One of the things though I believe Mike has, definitely post COVID, I believe Mike’s definitely got it right in that sense. One of the things I’d always say though is that’s just a generic rule of thumb that he’s worked out. But what you could also do is you should also build a contingency plan for your business. So, if you said, “Okay, if half my sales disappeared overnight, what would I need to do to make the business profitable again?” That’s another way to look at it. Mike just says three months worth of your overheads, but if you wanted to put a bit more thought into how much money you should actually hold in your bank account, then the starting point of that is creating a contingency plan for what happens if something went severely wrong.

And part of that is what costs would you have to cut? What kind of marketing would you have to do to bring more revenue in? And how long would that marketing take to pay off? And how long would those costs take to cut? And if you’ve got a good understanding of that, then you can also base your emergency funds and your business around that understanding.

There’s two kind of ways to really do it. You can actually work it out based on your contingency plan, or you could just take Mike Michalowicz’s blanket figure of three months times your overheads.

It’s definitely worth thinking about how much money your business should hold for emergencies, because obviously if it doesn’t hold enough then that’s going to impact your survivability in the case of another COVID or another life changing event like that. But the other side of it is your business can have too much money in the bank. There’s two things I mean by that. Firstly, you can physically have too much money in the bank where you are not covered by the financial services compensation scheme. I think it’s £85,000 that’s the limit, which you probably need multiple bank accounts with different banks.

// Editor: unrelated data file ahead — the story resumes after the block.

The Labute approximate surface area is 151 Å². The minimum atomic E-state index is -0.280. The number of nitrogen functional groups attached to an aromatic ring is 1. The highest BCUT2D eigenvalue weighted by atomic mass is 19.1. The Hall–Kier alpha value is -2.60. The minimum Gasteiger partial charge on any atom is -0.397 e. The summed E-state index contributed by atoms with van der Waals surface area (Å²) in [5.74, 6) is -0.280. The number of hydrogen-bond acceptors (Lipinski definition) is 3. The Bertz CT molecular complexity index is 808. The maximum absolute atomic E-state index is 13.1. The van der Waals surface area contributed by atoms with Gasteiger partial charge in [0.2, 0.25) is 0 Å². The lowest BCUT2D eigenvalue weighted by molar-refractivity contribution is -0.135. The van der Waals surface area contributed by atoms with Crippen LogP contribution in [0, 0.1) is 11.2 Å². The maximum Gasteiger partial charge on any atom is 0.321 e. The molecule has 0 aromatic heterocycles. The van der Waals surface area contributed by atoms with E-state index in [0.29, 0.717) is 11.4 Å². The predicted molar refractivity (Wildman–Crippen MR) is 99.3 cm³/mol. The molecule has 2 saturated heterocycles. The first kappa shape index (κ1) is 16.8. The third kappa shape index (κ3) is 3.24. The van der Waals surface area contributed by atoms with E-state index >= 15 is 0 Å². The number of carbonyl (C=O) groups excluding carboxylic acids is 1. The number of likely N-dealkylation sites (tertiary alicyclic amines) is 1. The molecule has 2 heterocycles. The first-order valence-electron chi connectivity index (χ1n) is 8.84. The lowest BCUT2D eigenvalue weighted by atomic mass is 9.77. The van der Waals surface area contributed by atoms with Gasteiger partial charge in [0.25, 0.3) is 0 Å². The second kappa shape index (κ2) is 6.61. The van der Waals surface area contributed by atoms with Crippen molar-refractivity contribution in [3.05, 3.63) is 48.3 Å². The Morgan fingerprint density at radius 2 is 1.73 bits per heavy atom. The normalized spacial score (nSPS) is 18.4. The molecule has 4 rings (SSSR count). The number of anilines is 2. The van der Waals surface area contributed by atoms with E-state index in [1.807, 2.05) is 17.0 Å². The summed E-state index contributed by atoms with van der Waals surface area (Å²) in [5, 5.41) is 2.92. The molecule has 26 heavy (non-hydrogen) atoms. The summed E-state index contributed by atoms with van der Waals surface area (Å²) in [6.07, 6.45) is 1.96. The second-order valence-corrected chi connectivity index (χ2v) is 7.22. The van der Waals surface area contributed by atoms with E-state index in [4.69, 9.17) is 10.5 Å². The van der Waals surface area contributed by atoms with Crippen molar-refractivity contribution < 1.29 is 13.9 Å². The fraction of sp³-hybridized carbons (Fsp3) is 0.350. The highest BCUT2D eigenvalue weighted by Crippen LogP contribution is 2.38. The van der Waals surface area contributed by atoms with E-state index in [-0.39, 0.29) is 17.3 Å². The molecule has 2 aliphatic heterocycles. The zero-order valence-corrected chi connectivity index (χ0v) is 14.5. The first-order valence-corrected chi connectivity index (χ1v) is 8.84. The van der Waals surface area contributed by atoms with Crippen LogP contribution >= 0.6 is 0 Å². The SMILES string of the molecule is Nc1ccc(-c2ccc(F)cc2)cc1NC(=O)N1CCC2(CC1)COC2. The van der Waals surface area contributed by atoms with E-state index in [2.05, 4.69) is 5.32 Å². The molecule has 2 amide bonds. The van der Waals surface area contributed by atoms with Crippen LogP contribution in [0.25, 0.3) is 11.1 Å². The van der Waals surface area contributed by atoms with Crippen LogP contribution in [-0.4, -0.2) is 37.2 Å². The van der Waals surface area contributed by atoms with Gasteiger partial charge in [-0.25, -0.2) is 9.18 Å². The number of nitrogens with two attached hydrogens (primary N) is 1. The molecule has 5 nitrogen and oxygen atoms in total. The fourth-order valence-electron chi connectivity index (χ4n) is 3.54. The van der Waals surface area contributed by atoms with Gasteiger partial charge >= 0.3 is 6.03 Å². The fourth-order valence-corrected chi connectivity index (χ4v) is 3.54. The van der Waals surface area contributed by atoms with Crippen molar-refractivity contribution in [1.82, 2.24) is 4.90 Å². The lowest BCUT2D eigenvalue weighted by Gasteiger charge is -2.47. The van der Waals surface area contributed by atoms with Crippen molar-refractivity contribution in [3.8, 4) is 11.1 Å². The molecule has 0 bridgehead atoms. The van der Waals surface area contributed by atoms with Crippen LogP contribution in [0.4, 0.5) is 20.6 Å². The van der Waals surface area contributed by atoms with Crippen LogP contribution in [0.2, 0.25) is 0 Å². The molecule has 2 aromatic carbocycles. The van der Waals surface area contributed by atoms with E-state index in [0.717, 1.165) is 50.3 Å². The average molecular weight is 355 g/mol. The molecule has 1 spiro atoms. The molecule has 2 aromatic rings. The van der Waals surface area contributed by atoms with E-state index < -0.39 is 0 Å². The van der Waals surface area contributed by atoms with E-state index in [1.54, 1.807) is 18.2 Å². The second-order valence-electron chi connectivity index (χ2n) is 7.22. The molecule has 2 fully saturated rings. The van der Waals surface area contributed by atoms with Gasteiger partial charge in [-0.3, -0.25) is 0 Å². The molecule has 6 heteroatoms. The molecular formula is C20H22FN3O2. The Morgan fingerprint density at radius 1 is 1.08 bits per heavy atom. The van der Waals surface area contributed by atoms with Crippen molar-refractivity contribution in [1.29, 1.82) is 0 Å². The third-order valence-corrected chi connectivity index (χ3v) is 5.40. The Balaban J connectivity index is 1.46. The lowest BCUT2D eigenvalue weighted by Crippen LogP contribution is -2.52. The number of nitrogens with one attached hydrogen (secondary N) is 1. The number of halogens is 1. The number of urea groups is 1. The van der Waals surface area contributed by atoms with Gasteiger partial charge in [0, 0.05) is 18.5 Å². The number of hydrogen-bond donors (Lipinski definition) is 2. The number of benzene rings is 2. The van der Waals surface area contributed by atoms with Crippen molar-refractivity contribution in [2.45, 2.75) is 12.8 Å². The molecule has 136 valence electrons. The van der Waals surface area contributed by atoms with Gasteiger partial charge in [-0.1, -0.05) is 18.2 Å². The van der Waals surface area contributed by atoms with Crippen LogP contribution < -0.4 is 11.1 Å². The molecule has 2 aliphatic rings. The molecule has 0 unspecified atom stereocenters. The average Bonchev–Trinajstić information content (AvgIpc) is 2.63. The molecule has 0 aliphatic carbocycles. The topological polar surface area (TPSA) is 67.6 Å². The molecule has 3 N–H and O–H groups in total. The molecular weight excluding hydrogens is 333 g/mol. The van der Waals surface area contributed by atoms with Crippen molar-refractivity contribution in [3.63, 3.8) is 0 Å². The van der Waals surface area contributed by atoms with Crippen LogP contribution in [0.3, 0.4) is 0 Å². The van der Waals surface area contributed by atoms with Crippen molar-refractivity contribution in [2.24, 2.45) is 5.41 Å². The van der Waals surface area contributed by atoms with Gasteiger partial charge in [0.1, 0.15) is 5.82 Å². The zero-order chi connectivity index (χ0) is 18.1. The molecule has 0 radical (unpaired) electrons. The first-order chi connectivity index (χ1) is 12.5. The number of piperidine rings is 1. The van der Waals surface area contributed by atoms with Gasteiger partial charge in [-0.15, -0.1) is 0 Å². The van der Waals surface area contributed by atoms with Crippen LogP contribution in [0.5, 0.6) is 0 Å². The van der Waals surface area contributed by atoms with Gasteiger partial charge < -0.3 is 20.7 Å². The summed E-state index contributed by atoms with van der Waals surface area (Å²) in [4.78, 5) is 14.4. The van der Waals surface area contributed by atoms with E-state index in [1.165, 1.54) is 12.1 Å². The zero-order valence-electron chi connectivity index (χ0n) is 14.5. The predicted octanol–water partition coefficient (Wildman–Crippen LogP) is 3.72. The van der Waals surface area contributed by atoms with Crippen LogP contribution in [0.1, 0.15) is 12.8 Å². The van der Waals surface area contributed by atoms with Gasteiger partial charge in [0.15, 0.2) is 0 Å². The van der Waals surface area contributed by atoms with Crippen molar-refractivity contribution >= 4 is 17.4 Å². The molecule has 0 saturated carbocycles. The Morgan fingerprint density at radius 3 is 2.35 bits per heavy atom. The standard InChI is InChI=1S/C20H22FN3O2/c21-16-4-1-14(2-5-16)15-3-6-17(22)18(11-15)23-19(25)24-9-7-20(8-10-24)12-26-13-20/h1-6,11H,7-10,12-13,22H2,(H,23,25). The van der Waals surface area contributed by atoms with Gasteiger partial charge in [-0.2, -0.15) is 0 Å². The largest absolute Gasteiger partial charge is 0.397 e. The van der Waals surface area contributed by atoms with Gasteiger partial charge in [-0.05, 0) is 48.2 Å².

The other side of it as well is if you’ve got too much money in your bank, that represents a lost opportunity. You could have invested that money in the growth of your business. You could have brought in new members to the team. You could have spent the money on marketing. And I do come across business owners sometimes where they’ve just got too much money in the bank because they’re too afraid of everything going wrong and the bottom falling out of the market and the sky falling. There are some people, and sometimes the amount of money a business holds it can also be a psychological issue as well, but I can’t really go into that because I’m not particularly qualified. But what I can say is if you’ve got too much money in the bank, then you’ve got to think about investing it, or you’ve got to think about taking it out and spending it, or putting it into pensions, or into some other kind of personal savings because ultimately that money if you don’t want to invest it, that’s your money. Obviously there’s tax efficient ways to take it out, so that’s definitely worth having a conversation with a good accountant like ourselves.

What I’d like to do is I’d like to invite you once again to a free strategy meeting. We can help you understand the current value of your business. We can help you understand what the value could be with a few improvements. And we can give you targets for bank balances, we can give you targets for cashflow, all that kind of stuff that makes a business healthy and gives it healthy finances. Take me up on that offer please, but otherwise I’ll see you at the next video and have a great day.